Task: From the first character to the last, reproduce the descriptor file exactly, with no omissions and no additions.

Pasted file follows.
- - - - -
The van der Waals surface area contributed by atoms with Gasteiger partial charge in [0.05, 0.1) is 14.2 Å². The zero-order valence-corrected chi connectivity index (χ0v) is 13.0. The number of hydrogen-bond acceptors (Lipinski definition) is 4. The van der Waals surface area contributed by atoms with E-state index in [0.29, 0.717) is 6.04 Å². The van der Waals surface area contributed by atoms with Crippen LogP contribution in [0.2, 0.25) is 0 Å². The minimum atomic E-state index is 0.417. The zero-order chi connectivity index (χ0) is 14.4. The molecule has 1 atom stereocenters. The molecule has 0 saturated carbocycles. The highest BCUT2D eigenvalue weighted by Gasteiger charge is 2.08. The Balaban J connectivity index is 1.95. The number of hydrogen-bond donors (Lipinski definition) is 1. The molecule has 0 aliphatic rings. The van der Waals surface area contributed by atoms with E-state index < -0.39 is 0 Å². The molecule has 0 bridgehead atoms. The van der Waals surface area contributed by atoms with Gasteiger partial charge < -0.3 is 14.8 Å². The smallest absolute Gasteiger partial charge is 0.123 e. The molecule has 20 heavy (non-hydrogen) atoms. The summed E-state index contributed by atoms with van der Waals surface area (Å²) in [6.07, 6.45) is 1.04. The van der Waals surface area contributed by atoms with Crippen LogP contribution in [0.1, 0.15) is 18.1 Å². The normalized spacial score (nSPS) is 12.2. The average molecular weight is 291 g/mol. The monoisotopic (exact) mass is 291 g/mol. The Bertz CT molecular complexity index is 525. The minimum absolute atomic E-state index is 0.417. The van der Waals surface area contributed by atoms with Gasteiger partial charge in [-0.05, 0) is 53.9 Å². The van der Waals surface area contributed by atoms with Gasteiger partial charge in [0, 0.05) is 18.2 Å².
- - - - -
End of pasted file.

The van der Waals surface area contributed by atoms with Gasteiger partial charge in [0.05, 0.1) is 14.2 Å². The zero-order valence-corrected chi connectivity index (χ0v) is 13.0. The number of hydrogen-bond acceptors (Lipinski definition) is 4. The van der Waals surface area contributed by atoms with E-state index in [0.29, 0.717) is 6.04 Å². The van der Waals surface area contributed by atoms with Crippen LogP contribution in [0.2, 0.25) is 0 Å². The minimum atomic E-state index is 0.417. The zero-order chi connectivity index (χ0) is 14.4. The molecule has 1 atom stereocenters. The molecule has 0 saturated carbocycles. The highest BCUT2D eigenvalue weighted by Gasteiger charge is 2.08. The Balaban J connectivity index is 1.95. The number of hydrogen-bond donors (Lipinski definition) is 1. The molecule has 0 aliphatic rings. The van der Waals surface area contributed by atoms with E-state index < -0.39 is 0 Å². The molecule has 0 bridgehead atoms. The van der Waals surface area contributed by atoms with Gasteiger partial charge < -0.3 is 14.8 Å². The smallest absolute Gasteiger partial charge is 0.123 e. The molecule has 20 heavy (non-hydrogen) atoms. The summed E-state index contributed by atoms with van der Waals surface area (Å²) in [6.07, 6.45) is 1.04. The van der Waals surface area contributed by atoms with Crippen LogP contribution in [0.1, 0.15) is 18.1 Å². The normalized spacial score (nSPS) is 12.2. The average molecular weight is 291 g/mol. The monoisotopic (exact) mass is 291 g/mol. The Bertz CT molecular complexity index is 525. The minimum absolute atomic E-state index is 0.417. The van der Waals surface area contributed by atoms with Gasteiger partial charge in [-0.05, 0) is 53.9 Å². The van der Waals surface area contributed by atoms with Gasteiger partial charge in [0, 0.05) is 18.2 Å².